If the extent of your plant identification repertoire is lightly reminding yourself that “sedges have edges” as you admire a bunch of butterfly milkweed in passing then some brief investigation into the world of wildflowers can teach you a lot about pasture and prairie plant communities.
Attendees at the 2019 Anderson County Wildflower and Pasture Tour in Welda, Kansas, gained new appreciation for the diversity of the state’s native and introduced plant species, as well as a few helpful bits of knowledge to apply at home.
Thick rings of tall grass in otherwise short areas brings an odd look to some prairie pastures and hay meadows, and the sight led to some serious speculation about the phenomenon’s origins by early pioneers.
“The old story was that little fairies would come out to the prairie, dance in a circle and stomp the grass out,” Kansas Center for Agricultural Resources and the Environment watershed specialist Jeff Davidson said. “These fungal fields typically take the shape of a half circle to a full circle.”
While fairy rings are more difficult to see in grazing pastures, the sight of the rings in hay meadows bodes well for soil fertility and can be a sign of quality soil health.
“The fungal association that the native plants have is self-sustaining,” Ethan Walker Natural Resources Conservation Service soil health specialist said. “This is just a fungal bloom where the spore has bloomed somewhere in the middle of the circle you see.”
Prairie pastures have a much different fungal make-up than fescue pastures, Walker said. The fungal make-up in a natural prairie ecosystem has been refined overtime to be self-sustaining.
Every wildflower or weed settlers encountered along the prairie came with a story or name of significance to help with plant identification. While many of the stories have been lost or diluted over time, there is still a lot of wisdom to be found in the plants’ origins. Davidson used daisy fleabane as an example of a prairie plant with an unusual purpose and an intentional name.
“There is a little bit of an insecticidal property to daisy fleabane,” Davidson said. “Pioneers used to collect a bouquet of daisy fleabane in the morning and put it in their sod shanties to protect against fleas and flies.”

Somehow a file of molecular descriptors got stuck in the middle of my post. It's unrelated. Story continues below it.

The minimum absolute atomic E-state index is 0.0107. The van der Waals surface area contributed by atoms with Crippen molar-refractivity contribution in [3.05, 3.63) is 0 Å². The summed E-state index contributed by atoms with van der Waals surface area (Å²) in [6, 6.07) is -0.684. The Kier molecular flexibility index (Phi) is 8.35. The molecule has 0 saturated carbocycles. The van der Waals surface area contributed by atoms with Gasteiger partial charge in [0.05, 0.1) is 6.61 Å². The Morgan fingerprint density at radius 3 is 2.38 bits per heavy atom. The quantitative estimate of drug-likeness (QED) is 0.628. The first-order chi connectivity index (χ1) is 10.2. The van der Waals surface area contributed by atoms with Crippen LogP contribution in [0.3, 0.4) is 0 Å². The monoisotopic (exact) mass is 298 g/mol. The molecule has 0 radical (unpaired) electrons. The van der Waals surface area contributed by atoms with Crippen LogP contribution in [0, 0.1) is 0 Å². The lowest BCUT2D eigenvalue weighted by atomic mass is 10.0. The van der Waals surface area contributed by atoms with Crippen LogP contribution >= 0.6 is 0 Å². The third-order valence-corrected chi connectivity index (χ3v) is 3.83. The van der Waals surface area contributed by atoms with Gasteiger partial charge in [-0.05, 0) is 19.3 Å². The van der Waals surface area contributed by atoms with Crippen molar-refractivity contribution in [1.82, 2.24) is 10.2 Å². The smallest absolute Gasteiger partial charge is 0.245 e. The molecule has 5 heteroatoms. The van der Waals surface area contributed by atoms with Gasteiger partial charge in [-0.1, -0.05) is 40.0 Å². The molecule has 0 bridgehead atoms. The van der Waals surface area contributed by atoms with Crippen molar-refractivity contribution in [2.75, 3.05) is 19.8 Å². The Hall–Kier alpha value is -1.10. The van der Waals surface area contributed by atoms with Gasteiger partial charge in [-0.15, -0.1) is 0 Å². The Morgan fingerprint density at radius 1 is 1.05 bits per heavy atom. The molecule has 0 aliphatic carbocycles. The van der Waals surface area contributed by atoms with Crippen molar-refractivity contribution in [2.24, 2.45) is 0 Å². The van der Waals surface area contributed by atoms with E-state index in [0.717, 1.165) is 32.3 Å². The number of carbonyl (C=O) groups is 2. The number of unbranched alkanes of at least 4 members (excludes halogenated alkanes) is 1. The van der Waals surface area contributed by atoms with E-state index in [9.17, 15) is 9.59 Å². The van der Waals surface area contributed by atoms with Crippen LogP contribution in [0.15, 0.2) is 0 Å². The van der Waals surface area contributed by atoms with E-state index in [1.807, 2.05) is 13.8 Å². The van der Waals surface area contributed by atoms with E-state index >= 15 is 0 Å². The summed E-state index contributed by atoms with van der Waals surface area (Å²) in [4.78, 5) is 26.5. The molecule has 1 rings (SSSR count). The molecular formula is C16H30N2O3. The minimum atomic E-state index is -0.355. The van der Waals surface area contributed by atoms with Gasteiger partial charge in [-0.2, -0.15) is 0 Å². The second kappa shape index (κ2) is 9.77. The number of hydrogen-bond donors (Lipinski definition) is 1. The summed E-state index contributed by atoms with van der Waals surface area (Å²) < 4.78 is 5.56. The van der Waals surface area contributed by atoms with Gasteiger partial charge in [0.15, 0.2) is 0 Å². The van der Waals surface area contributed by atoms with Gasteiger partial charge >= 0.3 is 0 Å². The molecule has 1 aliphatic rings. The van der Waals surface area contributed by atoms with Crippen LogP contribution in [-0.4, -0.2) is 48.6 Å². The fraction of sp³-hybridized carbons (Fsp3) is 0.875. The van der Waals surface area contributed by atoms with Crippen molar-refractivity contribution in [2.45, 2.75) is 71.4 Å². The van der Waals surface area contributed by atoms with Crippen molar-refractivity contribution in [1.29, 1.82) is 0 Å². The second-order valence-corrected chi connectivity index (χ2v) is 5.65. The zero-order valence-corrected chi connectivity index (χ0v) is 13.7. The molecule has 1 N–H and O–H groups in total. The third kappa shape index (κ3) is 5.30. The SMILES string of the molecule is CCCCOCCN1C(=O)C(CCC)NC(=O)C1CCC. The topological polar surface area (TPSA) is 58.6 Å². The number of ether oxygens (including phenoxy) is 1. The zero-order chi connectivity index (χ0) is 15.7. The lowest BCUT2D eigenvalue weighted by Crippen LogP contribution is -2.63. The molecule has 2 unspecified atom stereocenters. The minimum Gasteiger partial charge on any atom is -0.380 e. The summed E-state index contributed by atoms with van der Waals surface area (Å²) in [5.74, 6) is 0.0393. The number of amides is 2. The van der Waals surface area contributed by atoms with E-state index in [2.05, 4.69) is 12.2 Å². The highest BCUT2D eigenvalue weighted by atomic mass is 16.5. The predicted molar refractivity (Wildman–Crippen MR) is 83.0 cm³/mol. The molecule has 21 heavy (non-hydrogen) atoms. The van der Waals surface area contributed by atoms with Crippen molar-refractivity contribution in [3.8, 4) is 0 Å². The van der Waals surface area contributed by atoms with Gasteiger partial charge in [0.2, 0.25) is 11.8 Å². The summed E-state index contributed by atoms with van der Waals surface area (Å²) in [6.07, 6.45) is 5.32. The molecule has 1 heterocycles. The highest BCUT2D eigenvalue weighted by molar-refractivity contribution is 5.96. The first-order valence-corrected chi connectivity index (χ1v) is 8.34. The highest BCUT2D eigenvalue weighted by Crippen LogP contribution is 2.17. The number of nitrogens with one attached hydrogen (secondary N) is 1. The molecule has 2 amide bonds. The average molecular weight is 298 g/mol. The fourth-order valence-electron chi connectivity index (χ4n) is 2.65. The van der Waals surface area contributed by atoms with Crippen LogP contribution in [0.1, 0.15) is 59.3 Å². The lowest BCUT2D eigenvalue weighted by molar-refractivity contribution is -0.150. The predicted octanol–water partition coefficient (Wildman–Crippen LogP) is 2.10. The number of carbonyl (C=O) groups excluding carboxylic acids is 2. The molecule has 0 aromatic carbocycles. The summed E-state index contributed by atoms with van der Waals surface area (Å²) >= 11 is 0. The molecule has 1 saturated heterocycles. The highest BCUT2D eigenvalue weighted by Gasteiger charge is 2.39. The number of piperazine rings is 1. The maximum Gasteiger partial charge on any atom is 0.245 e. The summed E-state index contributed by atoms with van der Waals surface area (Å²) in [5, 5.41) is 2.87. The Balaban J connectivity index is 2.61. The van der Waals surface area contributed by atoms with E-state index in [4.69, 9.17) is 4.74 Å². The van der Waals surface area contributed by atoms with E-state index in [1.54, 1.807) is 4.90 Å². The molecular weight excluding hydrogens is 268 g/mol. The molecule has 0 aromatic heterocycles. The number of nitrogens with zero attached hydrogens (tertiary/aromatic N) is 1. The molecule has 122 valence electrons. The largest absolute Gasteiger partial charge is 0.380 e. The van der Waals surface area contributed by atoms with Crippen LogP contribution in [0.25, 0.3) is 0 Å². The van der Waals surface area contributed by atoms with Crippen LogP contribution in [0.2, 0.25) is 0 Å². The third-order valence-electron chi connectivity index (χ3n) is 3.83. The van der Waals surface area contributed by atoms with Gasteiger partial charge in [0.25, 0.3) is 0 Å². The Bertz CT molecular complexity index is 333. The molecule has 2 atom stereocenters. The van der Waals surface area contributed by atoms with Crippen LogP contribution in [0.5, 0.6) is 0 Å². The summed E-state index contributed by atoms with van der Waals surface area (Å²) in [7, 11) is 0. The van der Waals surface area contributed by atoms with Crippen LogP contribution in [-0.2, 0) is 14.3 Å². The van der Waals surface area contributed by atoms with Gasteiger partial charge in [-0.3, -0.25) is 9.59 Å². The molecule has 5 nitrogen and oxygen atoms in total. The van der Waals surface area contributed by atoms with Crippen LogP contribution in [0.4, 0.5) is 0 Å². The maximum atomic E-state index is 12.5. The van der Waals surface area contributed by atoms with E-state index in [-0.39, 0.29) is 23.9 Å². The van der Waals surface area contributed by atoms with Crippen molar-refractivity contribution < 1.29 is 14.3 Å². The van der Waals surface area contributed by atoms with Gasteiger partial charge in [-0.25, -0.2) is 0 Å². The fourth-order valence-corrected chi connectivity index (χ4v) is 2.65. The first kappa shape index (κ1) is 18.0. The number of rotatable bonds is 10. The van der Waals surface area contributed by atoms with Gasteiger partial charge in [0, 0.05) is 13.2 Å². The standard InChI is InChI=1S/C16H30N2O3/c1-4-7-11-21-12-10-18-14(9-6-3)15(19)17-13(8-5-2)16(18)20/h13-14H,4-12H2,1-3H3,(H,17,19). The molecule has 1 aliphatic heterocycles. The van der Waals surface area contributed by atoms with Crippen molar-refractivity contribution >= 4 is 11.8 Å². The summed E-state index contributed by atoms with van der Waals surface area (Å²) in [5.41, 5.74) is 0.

While the insecticidal properties of the plant are minimal, it’s an interesting plant quality to know in a pinch.
Compass plant is another plant early settlers found useful, as the leaves always orient north and south. The plant is a quality forage for cattle but is rarely seen in heavily grazed pastures thanks to its fuzzy leaf texture and sweet taste to bovines.
“We would call these plants a bubble-gum plant — the fuzzy texture of the leaves makes it very appealing to cattle,” Walker said. “In an overgrazed pasture, you typically won’t see any compass plant.”
St. John’s wort is another common prairie plant that’s said to have medicinal and spiritual properties especially in the month of June.
“The tale is that if you hang St. John’s wort on your window sill on June 24, which is St. John’s birthday, it will bring good luck for the rest of the year,” Walker said. “St. John’s wort is also not native; it is an introduced plant.”
St. John’s wort has a distinctive yellow flower with tiny red dots in the margins of the flower petals said to represent the blood of St. John. In pastures grazed by sheep, identifying and removing the plant could be critical.
“St. John’s wort has a chemical that is very toxic to sheep,” Walker said. “If sheep eat a lot of it — which they will readily — it causes dermatitis and could eventually be fatal.”
Hundreds of plants make up prairie plant communities and supply quality feedstuffs for livestock, habitat for native insects and animals, as well as a host of hidden benefits for people from teas to insecticides. Digging deeper beyond the most prominent wildflowers and weeds can lead to a whole new level of appreciation for Kansas’s natural prairies.